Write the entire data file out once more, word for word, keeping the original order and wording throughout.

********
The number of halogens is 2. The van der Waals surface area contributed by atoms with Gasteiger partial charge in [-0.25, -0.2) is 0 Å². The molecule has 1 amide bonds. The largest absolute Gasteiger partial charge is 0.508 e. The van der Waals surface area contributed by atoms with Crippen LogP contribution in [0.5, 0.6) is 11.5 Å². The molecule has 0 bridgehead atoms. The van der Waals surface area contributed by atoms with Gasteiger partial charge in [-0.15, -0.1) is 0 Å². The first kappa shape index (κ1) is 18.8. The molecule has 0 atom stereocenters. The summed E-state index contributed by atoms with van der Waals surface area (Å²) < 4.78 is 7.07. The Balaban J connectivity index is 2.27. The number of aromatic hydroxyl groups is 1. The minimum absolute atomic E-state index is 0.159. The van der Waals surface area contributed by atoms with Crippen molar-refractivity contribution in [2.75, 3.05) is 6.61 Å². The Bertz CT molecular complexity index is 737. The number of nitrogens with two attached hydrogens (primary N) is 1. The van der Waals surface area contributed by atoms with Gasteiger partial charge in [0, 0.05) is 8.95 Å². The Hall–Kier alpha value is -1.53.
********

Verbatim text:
The number of halogens is 2. The van der Waals surface area contributed by atoms with Gasteiger partial charge in [-0.25, -0.2) is 0 Å². The molecule has 1 amide bonds. The largest absolute Gasteiger partial charge is 0.508 e. The van der Waals surface area contributed by atoms with Crippen LogP contribution in [0.5, 0.6) is 11.5 Å². The molecule has 0 bridgehead atoms. The van der Waals surface area contributed by atoms with Gasteiger partial charge in [-0.15, -0.1) is 0 Å². The first kappa shape index (κ1) is 18.8. The molecule has 0 atom stereocenters. The summed E-state index contributed by atoms with van der Waals surface area (Å²) < 4.78 is 7.07. The Balaban J connectivity index is 2.27. The number of aromatic hydroxyl groups is 1. The minimum absolute atomic E-state index is 0.159. The van der Waals surface area contributed by atoms with Crippen molar-refractivity contribution in [2.75, 3.05) is 6.61 Å². The Bertz CT molecular complexity index is 737. The number of nitrogens with two attached hydrogens (primary N) is 1. The van der Waals surface area contributed by atoms with Gasteiger partial charge in [0, 0.05) is 8.95 Å². The Hall–Kier alpha value is -1.53.